1-2 Ground Deposition Maps of Iodine-131 Obtained Using Airborne Surveys at an Early Stage of the Accident at 1F

-A Joint Study with JAEA and DOE/NNSA-

Fig.1-4 Airplane used for the airborne monitoring (a), and the measurement instrument comprising three embedded NaI scintillation detectors (b)

Fig.1-4 Airplane used for the airborne monitoring (a), and the measurement instrument comprising three embedded NaI scintillation detectors (b)

The aerial measuring system installed in the airplane is composed of an array of three 5 cm × 10 cm × 40 cm NaI detectors. Each detector system produces a 1024-channel energy spectrum, once per second with the readout of all the spectrometers synchronized with the time from a GPS receiver.


Fig.1-5 Spectral data

Fig.1-5 Spectral data

Spectral data obtained by airborne monitoring (c), and the extracted energy peak of iodine-131 (131I) (d) and cesium-134 (134Cs) (e) obtained using the Gaussian fitting method.


Fig.1-6 131I deposition distribution (as of April 3, 2011)

This Picture(1,036KB)

Fig.1-6 131I deposition distribution (as of April 3, 2011)

(map drawn using map data provided by the Geospatial Information Authority of Japan)
High concentrations of 131I have been deposited to the northwest and south of 1F.

Radioactive substances were spread across a wide area in the aftermath of the accident at the TEPCO’s Fukushima Daiichi NPS (1F).

We obtained the airborne monitoring data that was collected by the U.S. Department of Energy National Nuclear Security Administration (DOE/NNSA) at an early stage, March 17 to April 5, 2011 (Fig.1-4), and analyzed the spectral information in a joint research project with DOE/NNSA (Fig.1-5). Within this data, the energy peak corresponding to iodine-131 (131I) was observed. DOE/NNSA and we have developed a new method for analyzing 131I to determine the ground deposition concentrations and create distribution maps.

Our main focus was on three airborne monitoring flights on April 2 and 3, 2011, and the energy peak (365 keV) of 131I (Fig.1-5(d)). The deposition concentrations of 131I were analyzed by developing a method for calculating the response to ground deposited activity at varying aircraft heights. This was conducted using Monte Carlo simulations, which extract the iodine peak and simulate the attenuation of γ-rays in the air.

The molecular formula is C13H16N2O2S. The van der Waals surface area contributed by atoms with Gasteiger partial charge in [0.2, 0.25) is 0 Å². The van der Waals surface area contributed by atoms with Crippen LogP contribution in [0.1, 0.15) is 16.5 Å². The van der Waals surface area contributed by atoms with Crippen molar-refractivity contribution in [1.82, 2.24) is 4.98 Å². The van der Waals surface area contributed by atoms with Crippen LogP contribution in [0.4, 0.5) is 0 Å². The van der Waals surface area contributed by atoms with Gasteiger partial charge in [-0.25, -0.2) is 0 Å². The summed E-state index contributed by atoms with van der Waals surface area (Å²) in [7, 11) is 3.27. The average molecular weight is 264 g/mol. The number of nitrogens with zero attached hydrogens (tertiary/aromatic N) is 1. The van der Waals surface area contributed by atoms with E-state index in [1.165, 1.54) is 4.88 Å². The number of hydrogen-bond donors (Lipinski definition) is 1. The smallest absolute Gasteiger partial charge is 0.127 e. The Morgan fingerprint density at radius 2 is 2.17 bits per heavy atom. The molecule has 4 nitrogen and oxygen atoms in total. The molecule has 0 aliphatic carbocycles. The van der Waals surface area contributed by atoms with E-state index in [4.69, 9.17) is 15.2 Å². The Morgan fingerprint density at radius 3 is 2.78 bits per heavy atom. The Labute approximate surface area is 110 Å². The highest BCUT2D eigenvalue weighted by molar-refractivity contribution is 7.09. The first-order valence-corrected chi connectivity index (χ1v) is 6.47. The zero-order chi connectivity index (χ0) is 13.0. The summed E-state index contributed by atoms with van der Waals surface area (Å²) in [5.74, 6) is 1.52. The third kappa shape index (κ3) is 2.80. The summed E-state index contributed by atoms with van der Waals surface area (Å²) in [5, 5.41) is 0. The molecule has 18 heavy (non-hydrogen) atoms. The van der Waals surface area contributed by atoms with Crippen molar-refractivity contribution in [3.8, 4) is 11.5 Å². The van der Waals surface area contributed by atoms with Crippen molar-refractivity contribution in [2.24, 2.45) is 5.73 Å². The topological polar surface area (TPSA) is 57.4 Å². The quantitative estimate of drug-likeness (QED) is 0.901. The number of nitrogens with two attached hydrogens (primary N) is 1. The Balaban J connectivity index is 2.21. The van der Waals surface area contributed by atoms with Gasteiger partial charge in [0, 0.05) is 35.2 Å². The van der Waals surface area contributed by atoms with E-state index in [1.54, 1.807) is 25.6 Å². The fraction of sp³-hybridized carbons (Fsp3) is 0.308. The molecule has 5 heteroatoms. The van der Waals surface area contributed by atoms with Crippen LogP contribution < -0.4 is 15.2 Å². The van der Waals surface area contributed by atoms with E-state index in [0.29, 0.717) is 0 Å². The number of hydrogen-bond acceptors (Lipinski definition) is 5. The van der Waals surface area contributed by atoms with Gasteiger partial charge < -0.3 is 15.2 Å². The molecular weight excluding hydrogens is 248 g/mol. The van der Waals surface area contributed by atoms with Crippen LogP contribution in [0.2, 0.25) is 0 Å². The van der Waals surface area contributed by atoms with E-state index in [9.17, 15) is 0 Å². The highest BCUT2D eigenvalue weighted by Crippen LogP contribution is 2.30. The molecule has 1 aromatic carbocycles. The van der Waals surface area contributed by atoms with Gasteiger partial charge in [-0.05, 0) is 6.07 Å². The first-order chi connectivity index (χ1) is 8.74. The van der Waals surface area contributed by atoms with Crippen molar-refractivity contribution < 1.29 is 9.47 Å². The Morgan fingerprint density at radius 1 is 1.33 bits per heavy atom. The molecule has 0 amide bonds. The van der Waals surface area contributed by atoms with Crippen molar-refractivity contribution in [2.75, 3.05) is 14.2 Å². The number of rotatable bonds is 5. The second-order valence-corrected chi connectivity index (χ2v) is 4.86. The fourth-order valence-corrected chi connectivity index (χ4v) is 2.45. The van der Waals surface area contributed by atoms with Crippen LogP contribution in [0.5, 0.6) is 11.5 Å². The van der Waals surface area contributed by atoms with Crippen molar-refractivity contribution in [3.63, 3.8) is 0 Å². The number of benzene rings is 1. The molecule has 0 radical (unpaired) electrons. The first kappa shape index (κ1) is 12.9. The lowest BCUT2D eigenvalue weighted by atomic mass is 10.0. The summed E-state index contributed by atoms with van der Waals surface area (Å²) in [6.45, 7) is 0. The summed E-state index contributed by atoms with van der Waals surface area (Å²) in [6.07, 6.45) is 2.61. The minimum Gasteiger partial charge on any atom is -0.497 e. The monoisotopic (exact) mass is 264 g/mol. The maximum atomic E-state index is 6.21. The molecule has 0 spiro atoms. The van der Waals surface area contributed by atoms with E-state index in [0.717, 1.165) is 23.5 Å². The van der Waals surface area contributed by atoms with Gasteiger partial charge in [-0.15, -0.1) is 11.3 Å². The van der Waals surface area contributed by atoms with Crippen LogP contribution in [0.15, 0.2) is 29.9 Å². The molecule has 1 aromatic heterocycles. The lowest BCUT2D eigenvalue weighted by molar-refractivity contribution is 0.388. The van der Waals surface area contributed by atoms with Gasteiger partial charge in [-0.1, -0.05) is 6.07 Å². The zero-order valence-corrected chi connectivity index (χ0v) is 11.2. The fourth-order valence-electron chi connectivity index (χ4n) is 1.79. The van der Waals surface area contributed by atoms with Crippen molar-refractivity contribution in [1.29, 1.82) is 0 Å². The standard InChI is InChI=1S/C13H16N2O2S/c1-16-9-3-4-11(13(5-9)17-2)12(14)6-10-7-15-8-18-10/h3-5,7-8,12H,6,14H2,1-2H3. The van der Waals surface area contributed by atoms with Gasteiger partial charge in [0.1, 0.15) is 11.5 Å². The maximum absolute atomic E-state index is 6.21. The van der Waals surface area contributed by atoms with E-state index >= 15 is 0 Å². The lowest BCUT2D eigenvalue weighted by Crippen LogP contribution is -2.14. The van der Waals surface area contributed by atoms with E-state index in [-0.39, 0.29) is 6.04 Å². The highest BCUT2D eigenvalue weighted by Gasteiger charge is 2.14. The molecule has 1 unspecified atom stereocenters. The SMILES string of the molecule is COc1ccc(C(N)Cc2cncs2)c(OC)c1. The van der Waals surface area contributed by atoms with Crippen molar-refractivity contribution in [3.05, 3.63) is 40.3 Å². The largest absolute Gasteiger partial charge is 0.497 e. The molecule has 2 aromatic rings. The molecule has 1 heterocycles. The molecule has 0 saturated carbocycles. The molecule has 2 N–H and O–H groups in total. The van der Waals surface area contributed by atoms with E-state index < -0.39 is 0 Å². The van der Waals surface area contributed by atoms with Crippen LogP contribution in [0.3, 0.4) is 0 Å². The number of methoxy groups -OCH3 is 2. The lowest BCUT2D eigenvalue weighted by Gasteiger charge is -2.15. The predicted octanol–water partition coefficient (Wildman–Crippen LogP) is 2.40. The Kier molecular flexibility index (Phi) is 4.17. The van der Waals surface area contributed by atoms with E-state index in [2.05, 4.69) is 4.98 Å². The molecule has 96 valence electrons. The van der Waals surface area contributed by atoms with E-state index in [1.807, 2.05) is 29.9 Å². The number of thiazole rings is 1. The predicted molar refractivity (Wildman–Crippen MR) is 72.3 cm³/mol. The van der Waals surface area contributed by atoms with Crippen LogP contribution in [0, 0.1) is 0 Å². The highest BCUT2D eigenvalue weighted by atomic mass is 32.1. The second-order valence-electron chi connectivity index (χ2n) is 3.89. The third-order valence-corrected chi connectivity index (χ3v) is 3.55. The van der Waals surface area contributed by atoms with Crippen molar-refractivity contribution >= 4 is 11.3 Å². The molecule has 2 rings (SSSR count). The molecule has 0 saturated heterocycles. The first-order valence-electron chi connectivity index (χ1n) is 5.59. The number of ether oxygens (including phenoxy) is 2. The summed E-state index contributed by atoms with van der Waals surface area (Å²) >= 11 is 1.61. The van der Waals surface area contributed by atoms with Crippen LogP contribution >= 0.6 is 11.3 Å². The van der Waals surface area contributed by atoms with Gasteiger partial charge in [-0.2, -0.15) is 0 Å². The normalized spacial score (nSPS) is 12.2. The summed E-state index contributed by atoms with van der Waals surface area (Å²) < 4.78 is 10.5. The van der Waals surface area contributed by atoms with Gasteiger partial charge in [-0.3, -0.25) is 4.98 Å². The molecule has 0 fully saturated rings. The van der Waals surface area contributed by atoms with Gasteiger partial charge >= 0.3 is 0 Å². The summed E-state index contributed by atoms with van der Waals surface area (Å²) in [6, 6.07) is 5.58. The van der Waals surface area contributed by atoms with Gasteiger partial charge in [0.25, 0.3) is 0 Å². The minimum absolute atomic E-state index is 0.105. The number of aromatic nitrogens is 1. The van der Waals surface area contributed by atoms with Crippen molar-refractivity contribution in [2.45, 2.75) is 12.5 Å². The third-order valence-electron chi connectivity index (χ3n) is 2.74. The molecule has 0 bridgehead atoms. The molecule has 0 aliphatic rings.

From this analysis, the 131I deposition distribution was determined, and its maps were created. Fig.1-6 shows the distribution of 131I depositions at varying concentrations, corrected for radioactive decay up to April 3 when monitoring was completed.

Analysis of cesium-134 (134Cs), which has a longer half-life, was conducted using the same method as that for 131I. Consequently, high concentrations of 131I, 134Cs, and cesium-137 (137Cs) were shown to be present to the northwest of 1F. In the area south of 1F, high concentrations were also detected.

To verify the validity of the method, a comparison was performed with the Japanese Ministry of Education, Culture, Sports, Science and Technology (MEXT) Emergency Operation Center’s (EOC’s) soil sampling data (131I, 134Cs) taken on June 14, 2011. The results from the present analysis were corrected for radioactive decay for the purposes of this comparison. The deposition concentrations of 131I and 134Cs measured on the ground agreed well with the airborne monitoring results. This newly developed method showed the detailed distribution of 131I.


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